Uncover the secrets of Ancient Greek drama and life with A D Trendall’s studies of red figure decorated vases (or what he sometimes called “little horrors”!).
Australia is a country of avid readers and writers, establishing our own publications, imported texts and developing our own literary industry from the 19th century to today.
The history of the human species has taken many twists and turns over millennia, with new discoveries challenging our understanding of migration and evolution. The journey has even included a “hobbit” discovery that shook the science world and triggered intense controversy.
Indonesia is the world’s most populous Muslim-majority nation – but how did Islam first arrive across the islands, and how has this informed modern Indonesia?
Many Australians who speak limited or no English find themselves at a disadvantage in the legal system due to formal legal language and cultural factors. Linguistic research and training is helping to tackle these issues from the police station to the courtroom, ensuring the full participation and comprehension of everyone – no matter their first language.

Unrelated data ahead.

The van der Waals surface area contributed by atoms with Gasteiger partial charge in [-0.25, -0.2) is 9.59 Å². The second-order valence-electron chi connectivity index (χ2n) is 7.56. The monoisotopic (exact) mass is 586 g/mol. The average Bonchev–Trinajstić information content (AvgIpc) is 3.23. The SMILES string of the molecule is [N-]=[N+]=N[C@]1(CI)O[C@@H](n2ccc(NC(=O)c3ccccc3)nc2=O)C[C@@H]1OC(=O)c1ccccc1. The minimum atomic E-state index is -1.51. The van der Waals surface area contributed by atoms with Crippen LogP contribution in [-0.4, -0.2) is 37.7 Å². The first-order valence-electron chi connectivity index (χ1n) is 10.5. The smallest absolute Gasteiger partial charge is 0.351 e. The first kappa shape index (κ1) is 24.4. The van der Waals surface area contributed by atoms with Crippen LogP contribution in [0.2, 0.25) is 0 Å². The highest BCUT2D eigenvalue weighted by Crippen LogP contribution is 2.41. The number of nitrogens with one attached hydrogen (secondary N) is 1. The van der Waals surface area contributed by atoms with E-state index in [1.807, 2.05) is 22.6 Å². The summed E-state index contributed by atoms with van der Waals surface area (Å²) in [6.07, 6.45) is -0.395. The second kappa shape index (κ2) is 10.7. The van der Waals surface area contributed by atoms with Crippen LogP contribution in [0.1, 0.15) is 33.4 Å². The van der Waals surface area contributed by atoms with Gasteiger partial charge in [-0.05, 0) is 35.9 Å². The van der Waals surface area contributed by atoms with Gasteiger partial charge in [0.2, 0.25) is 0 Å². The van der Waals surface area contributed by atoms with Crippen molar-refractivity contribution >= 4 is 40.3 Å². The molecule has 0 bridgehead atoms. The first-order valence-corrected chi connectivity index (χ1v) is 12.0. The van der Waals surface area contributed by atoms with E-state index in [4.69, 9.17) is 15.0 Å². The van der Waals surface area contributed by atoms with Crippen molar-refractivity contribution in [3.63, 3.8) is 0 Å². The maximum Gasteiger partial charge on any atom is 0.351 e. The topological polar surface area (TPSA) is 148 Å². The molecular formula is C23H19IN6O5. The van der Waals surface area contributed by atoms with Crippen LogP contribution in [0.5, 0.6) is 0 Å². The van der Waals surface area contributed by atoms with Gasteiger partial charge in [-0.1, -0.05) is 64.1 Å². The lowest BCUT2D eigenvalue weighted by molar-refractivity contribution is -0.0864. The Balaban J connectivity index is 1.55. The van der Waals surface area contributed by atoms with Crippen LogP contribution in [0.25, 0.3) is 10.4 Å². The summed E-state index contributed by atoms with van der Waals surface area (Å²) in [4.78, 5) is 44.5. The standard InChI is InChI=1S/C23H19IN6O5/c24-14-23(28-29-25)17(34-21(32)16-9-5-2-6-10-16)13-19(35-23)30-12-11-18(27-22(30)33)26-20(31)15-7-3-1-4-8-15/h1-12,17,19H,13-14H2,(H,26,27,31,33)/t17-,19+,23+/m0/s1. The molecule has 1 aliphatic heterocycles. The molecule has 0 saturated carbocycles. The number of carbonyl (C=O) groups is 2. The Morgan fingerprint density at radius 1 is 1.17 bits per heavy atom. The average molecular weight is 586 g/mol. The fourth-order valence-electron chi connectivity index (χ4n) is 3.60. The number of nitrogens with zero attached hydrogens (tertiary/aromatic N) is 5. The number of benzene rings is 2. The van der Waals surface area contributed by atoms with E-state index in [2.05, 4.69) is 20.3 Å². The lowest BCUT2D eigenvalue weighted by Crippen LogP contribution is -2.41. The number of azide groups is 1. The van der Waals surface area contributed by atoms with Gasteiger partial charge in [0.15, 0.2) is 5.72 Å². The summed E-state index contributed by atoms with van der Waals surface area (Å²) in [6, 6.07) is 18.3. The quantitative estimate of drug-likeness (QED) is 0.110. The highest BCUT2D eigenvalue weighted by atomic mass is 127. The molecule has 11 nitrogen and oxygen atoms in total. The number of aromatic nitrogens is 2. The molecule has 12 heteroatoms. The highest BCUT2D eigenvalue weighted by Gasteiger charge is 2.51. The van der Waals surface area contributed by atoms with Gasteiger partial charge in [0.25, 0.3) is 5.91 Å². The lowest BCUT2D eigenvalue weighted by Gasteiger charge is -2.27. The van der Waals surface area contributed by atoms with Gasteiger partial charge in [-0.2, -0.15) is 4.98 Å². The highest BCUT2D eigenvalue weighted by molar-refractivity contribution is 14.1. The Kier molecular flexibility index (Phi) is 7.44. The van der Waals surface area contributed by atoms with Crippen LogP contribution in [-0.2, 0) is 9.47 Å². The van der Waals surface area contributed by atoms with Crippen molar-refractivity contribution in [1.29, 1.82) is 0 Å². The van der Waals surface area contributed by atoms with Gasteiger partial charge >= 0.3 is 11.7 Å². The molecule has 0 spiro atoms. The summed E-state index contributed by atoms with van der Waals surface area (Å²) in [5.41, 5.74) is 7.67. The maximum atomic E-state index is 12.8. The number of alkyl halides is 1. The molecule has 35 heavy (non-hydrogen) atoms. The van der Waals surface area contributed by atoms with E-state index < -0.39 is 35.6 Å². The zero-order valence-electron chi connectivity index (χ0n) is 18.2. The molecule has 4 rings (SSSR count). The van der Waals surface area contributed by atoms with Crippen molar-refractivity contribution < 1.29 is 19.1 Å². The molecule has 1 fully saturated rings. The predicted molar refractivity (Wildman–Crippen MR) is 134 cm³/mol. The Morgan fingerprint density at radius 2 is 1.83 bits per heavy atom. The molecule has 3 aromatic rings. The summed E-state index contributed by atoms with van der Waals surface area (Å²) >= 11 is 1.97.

Did you know, in the 1800s Melbourne Football clubs used secret coaching manuals – handwritten, continually modified and passed down through the generations – to guide their strategies? How exactly were these secret manuals scribed, shared, preserved, and now, hundreds of years later, studied?
What do Banjo Paterson’s original manuscript of Waltzing Matilda, a recording of boxer Lionel Rose and an architect’s model of the Sydney Opera House have in common? They can all be found via Trove – a world-leading, revolutionary search engine created by the National Library of Australia, giving users access to over six billion digitised items.
In September 2021, heritage managers and researchers joined our President, Professor Lesley Head, in conversation to discuss the latest thinking in dealing with the challenges posed by climate change. Watch the full recording below.
What went into defining the field of modern Indonesian literature, after centuries under colonial rule? Learn how Indonesian and Australian scholars worked together to research, teach, and establish academic foundations that now cement Indonesia as its own cultural and literary hub.
Jebel Khalid was an ancient Hellenistic walled city, complete with Manhattan-style gridded streets, a walled acropolis, governor’s palace, temple and gymnasium. But what was life like for the people who lived there and what can it teach us about urban development today?
Lake Mungo is a symbol of Indigenous Australia, representing the timeless and ongoing relationship the nation’s First Peoples have with this island continent. Learn about how the remains of Mungo Man and Mungo Woman have been returned to their descendants, and what processes are now in place to preserve and honour this landscape.
The nature of mind and consciousness is still hotly debated today and is all the more fascinating in light of the possibilities opened up by Artificial Intelligence. But what is consciousness, and where does it come from?